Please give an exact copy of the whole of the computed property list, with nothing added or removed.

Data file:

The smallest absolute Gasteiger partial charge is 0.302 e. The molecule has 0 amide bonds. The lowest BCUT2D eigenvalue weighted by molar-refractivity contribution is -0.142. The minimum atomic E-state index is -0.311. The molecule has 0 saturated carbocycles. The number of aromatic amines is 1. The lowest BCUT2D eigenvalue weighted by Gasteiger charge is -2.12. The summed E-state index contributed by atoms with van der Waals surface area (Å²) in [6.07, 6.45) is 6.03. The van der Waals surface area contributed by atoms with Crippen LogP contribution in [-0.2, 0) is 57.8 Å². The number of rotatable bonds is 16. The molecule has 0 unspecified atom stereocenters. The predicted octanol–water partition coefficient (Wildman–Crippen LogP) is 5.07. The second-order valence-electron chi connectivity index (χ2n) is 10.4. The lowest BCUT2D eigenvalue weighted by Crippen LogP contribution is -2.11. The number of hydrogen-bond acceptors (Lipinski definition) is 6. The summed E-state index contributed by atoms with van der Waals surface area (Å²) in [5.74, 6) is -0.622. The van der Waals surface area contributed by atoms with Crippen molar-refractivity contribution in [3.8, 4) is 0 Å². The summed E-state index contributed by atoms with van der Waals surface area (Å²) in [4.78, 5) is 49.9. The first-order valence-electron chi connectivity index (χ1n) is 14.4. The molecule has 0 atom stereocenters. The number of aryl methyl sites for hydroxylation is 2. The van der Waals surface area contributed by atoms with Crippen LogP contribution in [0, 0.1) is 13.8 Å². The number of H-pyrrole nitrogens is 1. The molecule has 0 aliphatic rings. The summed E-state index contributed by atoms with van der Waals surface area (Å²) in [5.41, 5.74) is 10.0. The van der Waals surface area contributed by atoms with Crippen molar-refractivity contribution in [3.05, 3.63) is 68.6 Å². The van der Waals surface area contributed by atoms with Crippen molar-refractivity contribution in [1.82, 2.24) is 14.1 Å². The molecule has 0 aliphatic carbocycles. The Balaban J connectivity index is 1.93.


The smallest absolute Gasteiger partial charge is 0.302 e. The molecule has 0 amide bonds. The lowest BCUT2D eigenvalue weighted by molar-refractivity contribution is -0.142. The minimum atomic E-state index is -0.311. The molecule has 0 saturated carbocycles. The number of aromatic amines is 1. The lowest BCUT2D eigenvalue weighted by Gasteiger charge is -2.12. The summed E-state index contributed by atoms with van der Waals surface area (Å²) in [6.07, 6.45) is 6.03. The van der Waals surface area contributed by atoms with Crippen LogP contribution in [-0.2, 0) is 57.8 Å². The number of rotatable bonds is 16. The molecule has 0 unspecified atom stereocenters. The predicted octanol–water partition coefficient (Wildman–Crippen LogP) is 5.07. The second-order valence-electron chi connectivity index (χ2n) is 10.4. The lowest BCUT2D eigenvalue weighted by Crippen LogP contribution is -2.11. The number of hydrogen-bond acceptors (Lipinski definition) is 6. The summed E-state index contributed by atoms with van der Waals surface area (Å²) in [5.74, 6) is -0.622. The van der Waals surface area contributed by atoms with Crippen molar-refractivity contribution in [3.8, 4) is 0 Å². The summed E-state index contributed by atoms with van der Waals surface area (Å²) in [4.78, 5) is 49.9. The first-order valence-electron chi connectivity index (χ1n) is 14.4. The molecule has 0 atom stereocenters. The number of aryl methyl sites for hydroxylation is 2. The van der Waals surface area contributed by atoms with Crippen LogP contribution in [0, 0.1) is 13.8 Å². The number of H-pyrrole nitrogens is 1. The molecule has 0 aliphatic rings. The summed E-state index contributed by atoms with van der Waals surface area (Å²) in [5.41, 5.74) is 10.0. The van der Waals surface area contributed by atoms with Crippen molar-refractivity contribution in [3.05, 3.63) is 68.6 Å². The van der Waals surface area contributed by atoms with Crippen molar-refractivity contribution in [1.82, 2.24) is 14.1 Å². The molecule has 0 aliphatic carbocycles. The Balaban J connectivity index is 1.93.